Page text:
CHILLIWACK, British Columbia, November 29, 2010 ( – Christmas is making a comeback in at least one Canadian community.  Last week, school board trustees in Chilliwack, British Columbia voted unanimously to rename their annual winter break the ‘Christmas’ holidays.

The two-week break had been called ‘winter vacation,’ as it is on the B.C. Ministry of Education’s calendar, but trustee Heather Maahs, who proposed the motion, said she was shocked that they would not acknowledge the central reason for the break.

“With political correctness, we can fall into a hole where we abandon our traditions and we abandon our heritage for the sake of a very, very small minority,” Maahs told CTV.

“We’re not having a holiday because it’s winter,” trustee Martha Wiens said at the meeting, according to the Chilliwack Times. “We are having a holiday because it’s Christmas, so why not just say what it is?”

The trustees expressed some concern at the board meeting last Tuesday that taking a different stance than the Ministry could open them to a legal challenge.  “I say let’s take a walk on the wild side, and unless the legislation says we’re not allowed to call it Christmas, let’s call it Christmas,” said Maahs, according to the Times.

While many have praised the trustees for bucking political correctness and staying faithful to Canada’s cultural and religious traditions, they have also faced some opposition.

Both Katharin Midzain of the Chilliwack Teachers’ Association and Kirsten Brandreth of the District Parent Advisory Council denounced the move at the meeting, says the Times.

“I feel that we are going backward versus forwards,” said Brandreth.  “You’re recognizing that people get a couple of weeks off for the birth of Christ, and I think that we have to be very sensitive that within our community there are many other beliefs … so I feel that it has been a very insensitive decision.”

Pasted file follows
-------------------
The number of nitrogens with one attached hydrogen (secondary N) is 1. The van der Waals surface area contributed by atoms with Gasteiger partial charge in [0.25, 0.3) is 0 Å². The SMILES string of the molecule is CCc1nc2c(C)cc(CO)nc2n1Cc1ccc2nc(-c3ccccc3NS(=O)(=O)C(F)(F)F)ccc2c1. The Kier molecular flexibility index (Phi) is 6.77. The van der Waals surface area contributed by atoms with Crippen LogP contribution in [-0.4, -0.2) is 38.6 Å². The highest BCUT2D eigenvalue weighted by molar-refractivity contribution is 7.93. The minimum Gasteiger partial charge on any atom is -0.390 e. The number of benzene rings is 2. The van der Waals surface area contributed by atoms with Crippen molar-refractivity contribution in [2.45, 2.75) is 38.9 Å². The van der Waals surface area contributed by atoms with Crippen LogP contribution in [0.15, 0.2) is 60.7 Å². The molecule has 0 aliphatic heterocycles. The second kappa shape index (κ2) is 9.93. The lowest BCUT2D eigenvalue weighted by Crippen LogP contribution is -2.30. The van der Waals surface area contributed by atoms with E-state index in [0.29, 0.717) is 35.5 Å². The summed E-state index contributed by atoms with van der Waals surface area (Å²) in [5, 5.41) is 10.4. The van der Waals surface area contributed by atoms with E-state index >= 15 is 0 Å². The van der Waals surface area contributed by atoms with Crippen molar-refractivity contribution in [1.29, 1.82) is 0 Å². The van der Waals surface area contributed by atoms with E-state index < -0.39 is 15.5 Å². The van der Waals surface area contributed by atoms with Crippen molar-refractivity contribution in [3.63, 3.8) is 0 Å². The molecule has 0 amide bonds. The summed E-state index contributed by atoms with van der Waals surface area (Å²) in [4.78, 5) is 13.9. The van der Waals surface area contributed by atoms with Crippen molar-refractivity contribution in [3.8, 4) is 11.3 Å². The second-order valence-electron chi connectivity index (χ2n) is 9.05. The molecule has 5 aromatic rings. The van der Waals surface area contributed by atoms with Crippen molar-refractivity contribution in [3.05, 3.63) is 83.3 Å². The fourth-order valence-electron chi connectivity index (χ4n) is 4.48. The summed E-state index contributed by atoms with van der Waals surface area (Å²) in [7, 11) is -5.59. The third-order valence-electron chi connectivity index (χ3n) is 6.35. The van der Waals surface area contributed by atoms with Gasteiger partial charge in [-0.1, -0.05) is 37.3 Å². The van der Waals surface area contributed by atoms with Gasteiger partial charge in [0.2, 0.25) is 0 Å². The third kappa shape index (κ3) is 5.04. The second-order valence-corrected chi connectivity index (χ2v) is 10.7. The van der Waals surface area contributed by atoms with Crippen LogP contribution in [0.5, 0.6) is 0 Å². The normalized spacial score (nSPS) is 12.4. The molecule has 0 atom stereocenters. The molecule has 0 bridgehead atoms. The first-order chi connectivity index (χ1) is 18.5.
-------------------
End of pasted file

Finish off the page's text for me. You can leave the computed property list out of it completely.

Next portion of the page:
“It doesn’t really matter that the stores are advertising Christmas sales and everything else, because we are supposed to uphold a higher degree of tolerance than a merchant in our community,” said Midzain.

Lorne Gunter, a columnist for the National Post, pointed out this week that those opposing references to and symbols of Christmas in schools, public buildings, and retail stores are generally not members of the religious minorities who are supposedly excluded.

Instead, he says, they are “born-and-raised members of our own culture who are using the perceived insult of minorities as an excuse to expunge direct and indirect references to Christ and Christmas from their own lives.”

“The same sort of people who screw up their noses at public recognition of Christmas would consider it the height of cultural imperialism if Westerners moved to a nation with a non-Christian tradition and started demanding the people and government there rename Ramadan or Eid or Diwali so as not to offend the Christian newcomers,” he continued.  “It is difficult not to conclude that they are working hard to erase our own heritage for largely personal reasons.”